Meaning our son was going to die.
Hearing that, Megan and I looked at one another with absolute sadness in our eyes. There wasn’t much we could say, but we did make one request.
We had never gotten the chance to hold Luca because he had to spend all of his time in the incubator hooked up on all his machines, and we wanted to be sure we’d get that chance. No matter what.
If they knew this was happening, we told them, that Luca wasn’t going to make it, then we wanted to get into the room and just hold him before he passed away.
We wanted to kiss him and tell him that we loved him, so we made the nurses promise to get us in there as soon as they knew for sure.
And 20 minutes in … the nurse opened the door and walked over to us.
Seeing her walk out of that room mid-operation, and knowing exactly what it meant was….
I don’t really know how to put it, actually. There aren’t any words that can describe what it’s like to find out that your child is going to die. There’s nothing I can write here, to be honest.
But they hurried us into where the operation was taking place as they were still trying to clean and unravel all the tubes and wires from around Luca’s body. We were able to hold and kiss him, and as soon as they put Luca into Megan’s arms she started singing “Jesus Loves Me,” just as she did the first time she arrived at his room a few days earlier.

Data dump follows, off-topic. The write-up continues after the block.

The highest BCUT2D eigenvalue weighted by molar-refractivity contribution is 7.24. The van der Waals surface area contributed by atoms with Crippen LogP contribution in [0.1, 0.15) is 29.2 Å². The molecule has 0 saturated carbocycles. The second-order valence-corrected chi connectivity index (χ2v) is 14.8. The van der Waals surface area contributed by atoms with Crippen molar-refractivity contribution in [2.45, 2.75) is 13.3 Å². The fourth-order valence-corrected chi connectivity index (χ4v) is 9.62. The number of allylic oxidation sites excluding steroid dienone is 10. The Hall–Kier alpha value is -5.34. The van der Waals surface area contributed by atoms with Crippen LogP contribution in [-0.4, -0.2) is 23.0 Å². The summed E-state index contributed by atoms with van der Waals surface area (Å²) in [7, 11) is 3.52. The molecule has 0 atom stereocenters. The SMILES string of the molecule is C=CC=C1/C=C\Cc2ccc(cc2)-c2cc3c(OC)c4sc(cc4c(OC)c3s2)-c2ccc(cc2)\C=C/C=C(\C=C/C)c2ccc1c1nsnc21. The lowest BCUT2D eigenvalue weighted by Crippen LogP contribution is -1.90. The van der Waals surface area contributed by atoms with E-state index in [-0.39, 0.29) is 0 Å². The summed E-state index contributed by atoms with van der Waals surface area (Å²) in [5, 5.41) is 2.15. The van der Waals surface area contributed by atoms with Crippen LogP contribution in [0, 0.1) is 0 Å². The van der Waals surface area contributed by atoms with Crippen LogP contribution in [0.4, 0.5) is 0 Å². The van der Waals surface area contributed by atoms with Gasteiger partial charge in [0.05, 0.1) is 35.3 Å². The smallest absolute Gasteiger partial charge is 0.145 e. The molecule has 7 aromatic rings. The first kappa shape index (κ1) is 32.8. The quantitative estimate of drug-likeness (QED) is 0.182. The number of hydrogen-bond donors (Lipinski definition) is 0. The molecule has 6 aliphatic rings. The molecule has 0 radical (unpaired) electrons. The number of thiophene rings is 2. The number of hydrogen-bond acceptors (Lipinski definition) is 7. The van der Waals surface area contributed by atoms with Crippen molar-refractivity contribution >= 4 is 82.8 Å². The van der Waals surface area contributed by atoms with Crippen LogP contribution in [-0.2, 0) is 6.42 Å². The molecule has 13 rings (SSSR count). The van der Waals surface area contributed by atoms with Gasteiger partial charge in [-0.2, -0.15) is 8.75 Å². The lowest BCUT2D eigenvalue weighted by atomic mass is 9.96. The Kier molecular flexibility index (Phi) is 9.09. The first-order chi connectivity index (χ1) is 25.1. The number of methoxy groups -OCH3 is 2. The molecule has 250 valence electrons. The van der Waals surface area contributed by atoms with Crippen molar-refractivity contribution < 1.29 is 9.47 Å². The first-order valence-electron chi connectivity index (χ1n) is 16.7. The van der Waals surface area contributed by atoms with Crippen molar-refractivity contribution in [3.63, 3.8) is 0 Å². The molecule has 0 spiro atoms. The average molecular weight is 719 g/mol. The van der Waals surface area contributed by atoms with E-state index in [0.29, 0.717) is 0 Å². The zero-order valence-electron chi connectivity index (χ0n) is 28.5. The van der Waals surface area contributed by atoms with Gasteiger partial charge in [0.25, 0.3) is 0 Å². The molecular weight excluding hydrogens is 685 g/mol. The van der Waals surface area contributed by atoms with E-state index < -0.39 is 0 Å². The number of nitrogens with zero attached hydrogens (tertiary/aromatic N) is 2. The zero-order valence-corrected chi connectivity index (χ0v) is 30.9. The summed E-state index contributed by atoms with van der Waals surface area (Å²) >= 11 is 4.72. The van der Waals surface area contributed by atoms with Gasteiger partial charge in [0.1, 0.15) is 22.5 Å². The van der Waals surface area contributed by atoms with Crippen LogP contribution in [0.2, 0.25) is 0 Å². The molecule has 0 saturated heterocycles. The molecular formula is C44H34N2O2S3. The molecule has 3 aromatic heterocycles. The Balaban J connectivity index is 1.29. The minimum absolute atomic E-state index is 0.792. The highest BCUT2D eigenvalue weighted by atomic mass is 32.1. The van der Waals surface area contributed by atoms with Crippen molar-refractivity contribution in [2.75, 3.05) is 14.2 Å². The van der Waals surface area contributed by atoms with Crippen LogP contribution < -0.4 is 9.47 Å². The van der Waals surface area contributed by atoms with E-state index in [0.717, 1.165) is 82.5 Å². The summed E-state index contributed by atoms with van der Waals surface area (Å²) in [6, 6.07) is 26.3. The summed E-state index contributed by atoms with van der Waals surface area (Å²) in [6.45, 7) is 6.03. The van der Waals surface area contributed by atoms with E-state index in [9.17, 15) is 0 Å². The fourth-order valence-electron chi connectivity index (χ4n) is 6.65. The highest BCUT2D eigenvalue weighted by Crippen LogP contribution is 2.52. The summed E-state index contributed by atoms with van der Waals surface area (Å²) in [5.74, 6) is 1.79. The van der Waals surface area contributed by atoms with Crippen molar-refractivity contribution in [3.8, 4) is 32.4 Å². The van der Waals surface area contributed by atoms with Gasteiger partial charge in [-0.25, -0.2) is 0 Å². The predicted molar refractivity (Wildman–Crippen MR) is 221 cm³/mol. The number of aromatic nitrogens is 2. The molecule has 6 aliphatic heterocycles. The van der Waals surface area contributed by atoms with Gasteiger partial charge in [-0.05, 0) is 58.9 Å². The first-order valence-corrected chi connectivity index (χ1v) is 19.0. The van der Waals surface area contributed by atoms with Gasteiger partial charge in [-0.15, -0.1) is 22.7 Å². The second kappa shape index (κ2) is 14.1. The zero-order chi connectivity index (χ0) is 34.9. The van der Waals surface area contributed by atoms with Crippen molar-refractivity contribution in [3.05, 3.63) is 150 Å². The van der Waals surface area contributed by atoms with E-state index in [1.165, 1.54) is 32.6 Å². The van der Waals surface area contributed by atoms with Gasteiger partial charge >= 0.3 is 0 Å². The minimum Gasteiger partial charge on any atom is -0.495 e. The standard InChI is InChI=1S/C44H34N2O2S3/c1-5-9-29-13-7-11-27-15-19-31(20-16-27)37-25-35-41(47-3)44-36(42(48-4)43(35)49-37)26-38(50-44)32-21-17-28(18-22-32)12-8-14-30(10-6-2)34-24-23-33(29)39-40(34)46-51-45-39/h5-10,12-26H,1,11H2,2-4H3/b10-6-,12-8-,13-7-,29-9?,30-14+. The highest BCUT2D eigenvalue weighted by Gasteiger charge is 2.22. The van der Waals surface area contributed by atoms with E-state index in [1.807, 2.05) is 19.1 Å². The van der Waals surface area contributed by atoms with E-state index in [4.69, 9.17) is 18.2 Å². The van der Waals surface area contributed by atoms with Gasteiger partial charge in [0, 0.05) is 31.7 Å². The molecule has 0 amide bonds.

He opened his eyes once again, and then, for the last time … he closed them.
Luca passed away on September, 4, 2014.
We stayed in that room and held our son for three or four hours after he passed away.
Then, when we finally were able to bring ourselves to leave, we had to somehow think about what we were going to do next … how we were going to move forward.
We had a room at our house that was all ready for Luca. A crib. Tons of clothes. Toys. Our dog, Diesel, was excited to greet his new buddy. Everything was all ready, and now all the dreams that had played out in our head were gone.
That was by far the saddest day of my entire life.
But it’s not the end of this story.
There’s a pretty special chapter remaining, and one that Luca definitely had something to do with.
Luca was laid to rest back in our home state of Maryland a week after he passed away. Soon after that, I was back on the pitch trying to start my own road to recovery. I can say for certain that 2014 was the worst year of my life off the field, but somehow it ended up being quite possibly my most accomplished on it. My teammates and I finished that season by hoisting a league-record fifth MLS Cup trophy.
A few months later, during the off-season, Megan and I started to really think about trying to have another child.
We were scared initially, of course. And after having been through so much, we were nervous about pretty much everything — doctor visits, buying clothes, or just about being happy that we were expecting again. But we both knew that we couldn’t let losing Luca convince us that having children wasn’t ever going to be in the cards for us.